An electrician from Illogan has become one of the first patients in the UK to have a revolutionary non-beating heart transplant.

Lee Hall, 26, had the new procedure at Harefield Hospital in north-west London, one of the world’s leading heart and lung transplant centres. Until recently, all donated hearts in the UK were from donors declared brain dead, but who still had blood pumping around their bodies. However, a pioneering new method of organ retrieval, which has so far only been carried out a small number of times in the UK, means surgeons can now also consider hearts for transplantation from donors whose hearts have stopped beating, in what is known as circulatory death. This is when both the heart and lungs have stopped working.

Previously an organ donor who had succumbed to circulatory death could donate some other organs, such as the kidney and liver, but not the heart. Consequently, many more patients in desperate need of a heart transplant will undergo the life-saving procedure. According to specialist transplant clinicians at Harefield Hospital, the new development has the potential to increase heart transplantation by around 30 per cent in the UK. At present, Harefield and Papworth Hospital in Cambridge are the only transplant centres in the UK to carry out non-beating heart transplants.

Lee, who lives with his wife Danyelle and their one-year-old son Hayden, developed heart failure at 14. This was linked to chemotherapy he had as a small child to treat leukaemia. Initially drugs improved his heart’s function, but at 20 he became frequently breathless and tired at work. He was referred to Harefield Hospital and fitted with a left ventricular assist device (LVAD), a mechanical heart pump often used to keep patients alive and enable them to leave hospital while they wait for a transplant.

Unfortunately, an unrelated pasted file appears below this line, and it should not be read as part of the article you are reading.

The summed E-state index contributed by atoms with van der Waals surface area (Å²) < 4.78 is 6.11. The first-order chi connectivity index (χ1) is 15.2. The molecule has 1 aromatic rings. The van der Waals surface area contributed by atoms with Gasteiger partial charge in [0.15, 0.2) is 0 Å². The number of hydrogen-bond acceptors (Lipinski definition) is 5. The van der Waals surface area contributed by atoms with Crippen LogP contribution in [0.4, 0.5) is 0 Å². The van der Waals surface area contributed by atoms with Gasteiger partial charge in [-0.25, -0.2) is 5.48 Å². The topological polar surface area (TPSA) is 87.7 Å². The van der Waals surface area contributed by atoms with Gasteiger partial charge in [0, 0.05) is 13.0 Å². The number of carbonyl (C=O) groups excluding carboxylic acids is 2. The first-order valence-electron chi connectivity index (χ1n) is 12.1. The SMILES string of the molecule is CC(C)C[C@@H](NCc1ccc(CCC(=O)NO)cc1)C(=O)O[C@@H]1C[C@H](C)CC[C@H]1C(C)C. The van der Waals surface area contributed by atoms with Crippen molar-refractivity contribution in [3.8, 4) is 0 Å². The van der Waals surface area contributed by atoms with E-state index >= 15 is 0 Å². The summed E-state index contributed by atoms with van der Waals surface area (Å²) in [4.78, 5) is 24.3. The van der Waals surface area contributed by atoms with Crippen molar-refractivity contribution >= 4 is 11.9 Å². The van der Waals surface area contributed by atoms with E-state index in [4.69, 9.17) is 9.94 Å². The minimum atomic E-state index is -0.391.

Lee remained in relatively good health for five years, however, earlier this year he was put on the urgent transplant list as his health deteriorated and was asked if he would be happy to receive a non-beating heart.

He said: “I had previously read about this type of donated heart online so I was very happy to have one. A couple of days later a suitable non-beating heart became available and I had the transplant. I’m grateful that I’ve been cared for at Harefield where this type of heart transplant is possible – without it I’d probably still be waiting for a new heart. It is hard to accept that someone has died for you to carry on living and I’d like to thank my donor and their family for making this possible.”

Lee was discharged in July after a successful recovery. “I didn’t see my son during the time I was at Harefield which was very hard, so he was my motivation for going home as soon as possible," he said. "I’m looking forward to kicking a ball around with him. It’s a huge relief not having the prospect of a transplant hanging over me anymore.”

In order for the heart of a donor who has died a circulatory death to be suitable for transplantation, it must be resuscitated by pumping warm oxygenated blood through the heart muscle. The transplant team at Harefield Hospital has achieved this by using organ retrieval technology, known as the Organ Care System (OCS).

The OCS, sometimes referred to as "heart in a box," allows doctors to maintain and assess organ function and suitability for transplantation.

Harefield Hospital is the only transplant centre in the UK to use the OCS as standard practice for all heart transplant procedures. The technology means a donor heart can be maintained for up to eight hours outside the body, compared with a maximum of three to four hours when using the traditional method of ice preservation. Therefore, organs can be retrieved from further afield, increasing the chance of recipients receiving a life-saving transplant at Harefield. It also provides extra time for surgeons to carry out more complex operations, for example, removing a patient’s LVAD before preparing the chest cavity to receive the donor heart.